JŽ: Why was the Czech Republic selected as the location for ELI?

JŘ: We were prepared. In 1998 we managed to successfully relocate a large ASTERIX laser from Germany to Prague. Our physicist not only put it into operation but also significantly innovated the laser which was newly renamed to PALS (Prague Asterix Laser System), and used it for a number of interesting experiments. This made it clear to everybody that we had our own qualified pool of experts and a home-grown laser community. Ultimately, the state government was willing to provide funding for such a big project, and in 2009-2010 – as the location of the project was under consideration by the international laser community – we received support from several other countries that were very interested in hosting the international infrastructure but, for various reasons, their laser community at home was not able to attract sufficient funds.

JŽ: Do we really have the biggest laser device in the world?

JŘ: Lasers have gradually become very useful devices with a large scope of application as evidenced by the variability of their parameters that are tuneable to the specific purpose of each laser. This is a bit like if you asked me the question “Who is the biggest athlete in the world?” – to be able to answer it, I would have to ask you first which athletic discipline you have in mind. But I assume that by the “size” of the laser, the public typically means the laser’s peak power. And in this light, I can say yes, one of the four lasers that are being put into operation in Dolní Břežany does indeed belong to the top power class with a planned power of 10 PW. Other lasers of this class are momentarily being built or designed around the world but they are fewer than ten, and none of them has reached the power limit of 10 PW yet, and we, of course, hope to be the first to reach this milestone.

JŽ: Who funded this challenging project and how?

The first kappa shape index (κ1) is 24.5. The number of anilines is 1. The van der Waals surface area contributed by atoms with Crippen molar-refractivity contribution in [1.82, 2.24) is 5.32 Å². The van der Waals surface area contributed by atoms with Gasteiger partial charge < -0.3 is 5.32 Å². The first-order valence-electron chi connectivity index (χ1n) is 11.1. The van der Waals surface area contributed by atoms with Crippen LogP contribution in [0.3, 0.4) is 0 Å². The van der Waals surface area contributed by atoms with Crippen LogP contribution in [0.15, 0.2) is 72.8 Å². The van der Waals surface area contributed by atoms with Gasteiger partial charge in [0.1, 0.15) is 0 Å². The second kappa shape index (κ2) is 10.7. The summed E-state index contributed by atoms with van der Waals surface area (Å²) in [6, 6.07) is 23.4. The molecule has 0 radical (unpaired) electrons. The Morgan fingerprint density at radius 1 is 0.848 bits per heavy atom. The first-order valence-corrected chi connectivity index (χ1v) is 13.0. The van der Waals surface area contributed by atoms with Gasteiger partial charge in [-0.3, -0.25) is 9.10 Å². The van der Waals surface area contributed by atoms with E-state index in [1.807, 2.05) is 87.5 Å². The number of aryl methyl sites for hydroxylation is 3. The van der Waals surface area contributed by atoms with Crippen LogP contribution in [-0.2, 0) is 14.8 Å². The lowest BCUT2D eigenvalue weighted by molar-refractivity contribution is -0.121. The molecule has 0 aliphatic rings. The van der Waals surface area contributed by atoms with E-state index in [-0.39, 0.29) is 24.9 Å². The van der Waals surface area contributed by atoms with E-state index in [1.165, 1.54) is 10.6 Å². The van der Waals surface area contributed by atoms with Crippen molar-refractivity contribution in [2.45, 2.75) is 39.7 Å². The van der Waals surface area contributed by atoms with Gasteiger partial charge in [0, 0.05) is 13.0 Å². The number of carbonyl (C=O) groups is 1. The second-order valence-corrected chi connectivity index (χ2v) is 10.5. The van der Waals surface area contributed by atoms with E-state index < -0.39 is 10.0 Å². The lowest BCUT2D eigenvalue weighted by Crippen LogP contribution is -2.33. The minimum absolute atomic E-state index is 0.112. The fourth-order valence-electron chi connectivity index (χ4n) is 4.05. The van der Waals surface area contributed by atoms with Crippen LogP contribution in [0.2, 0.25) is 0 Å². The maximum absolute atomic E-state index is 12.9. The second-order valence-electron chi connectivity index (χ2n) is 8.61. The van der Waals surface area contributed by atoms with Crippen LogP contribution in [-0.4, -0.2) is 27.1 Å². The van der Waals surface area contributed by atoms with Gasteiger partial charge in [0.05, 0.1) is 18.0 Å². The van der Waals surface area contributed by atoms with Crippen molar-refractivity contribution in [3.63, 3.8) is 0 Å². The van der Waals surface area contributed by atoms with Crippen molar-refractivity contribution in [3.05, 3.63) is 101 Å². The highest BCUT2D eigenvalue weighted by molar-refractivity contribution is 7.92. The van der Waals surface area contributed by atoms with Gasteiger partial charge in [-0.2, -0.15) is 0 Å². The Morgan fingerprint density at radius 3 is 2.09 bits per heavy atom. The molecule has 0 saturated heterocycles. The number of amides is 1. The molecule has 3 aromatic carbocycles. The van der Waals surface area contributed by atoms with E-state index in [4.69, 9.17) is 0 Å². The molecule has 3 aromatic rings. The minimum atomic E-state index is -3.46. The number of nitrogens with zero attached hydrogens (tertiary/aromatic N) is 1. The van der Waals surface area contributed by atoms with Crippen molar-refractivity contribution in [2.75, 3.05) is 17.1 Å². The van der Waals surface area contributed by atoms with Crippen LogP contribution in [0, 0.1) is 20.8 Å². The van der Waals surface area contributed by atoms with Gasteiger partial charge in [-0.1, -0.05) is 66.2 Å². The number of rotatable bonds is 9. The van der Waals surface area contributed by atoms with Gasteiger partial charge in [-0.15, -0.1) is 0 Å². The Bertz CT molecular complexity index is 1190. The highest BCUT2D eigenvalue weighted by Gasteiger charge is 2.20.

JŘ: The construction and technology development were funded from the 2011-2015 OP VaVpI (Research and Development for Innovation) Operational Programmes and the 2016-2018 OP VVV (Research, Development and Education). In the framework of the OP VaVpI, 85 % were then co-funded by the European Union and 15% by the Czech Republic. The Czech Academy of Sciences covered the so called ineligible costs. In the case of OP VVV, the EU again co-funded 85 % of the costs, the Czech Republic 10 % and the Czech Academy of Sciences 5 % covered the coinsurance and ineligible costs.

JŽ: Who can propose research projects for ELI and which countries have access to ELI’s lasers?

JŘ: ELI will soon become, as we hope, an organisation called ERIC. This abbreviation means European Research Infra­structure Consortium. The consortium is established according to the Union law and in practice this means that the countries associated in the organisation take part in the funding of and the decision making on the operation of an important research infrastructure. The condition of the establishment is the participation of at least three EU member countries but non-EU countries may also become its members. This is the perspective of the organizational structure. Then there is the scientific perspective, and from this perspective, any scientist around the globe may propose an experiment at ELI. Whether or not it will be implemented is purely based on the scientific quality of the proposal. The proposals are attracted in the so called campaigns – calls – this means that ELI announces a call to attract proposals for experiments in selected disciplines to the global science community. The received proposals are then evaluated by a group of internationally recognized experts. Last year, for example, we announced the so called “Zero Call” to tune the whole system. And within this call, we performed measurements proposed by a researcher from New Zealand.

JŽ: Could you tell our readers more about the operation costs of ELI’s laser systems.

JŘ: The operation costs of ELI Beamlines for the full operation have been set to 25 mil. EUR per year. This is some 700 million CZK. A half of the costs accounts for payroll costs, other costs are divided between energy bills, technology maintenance, consumables etc.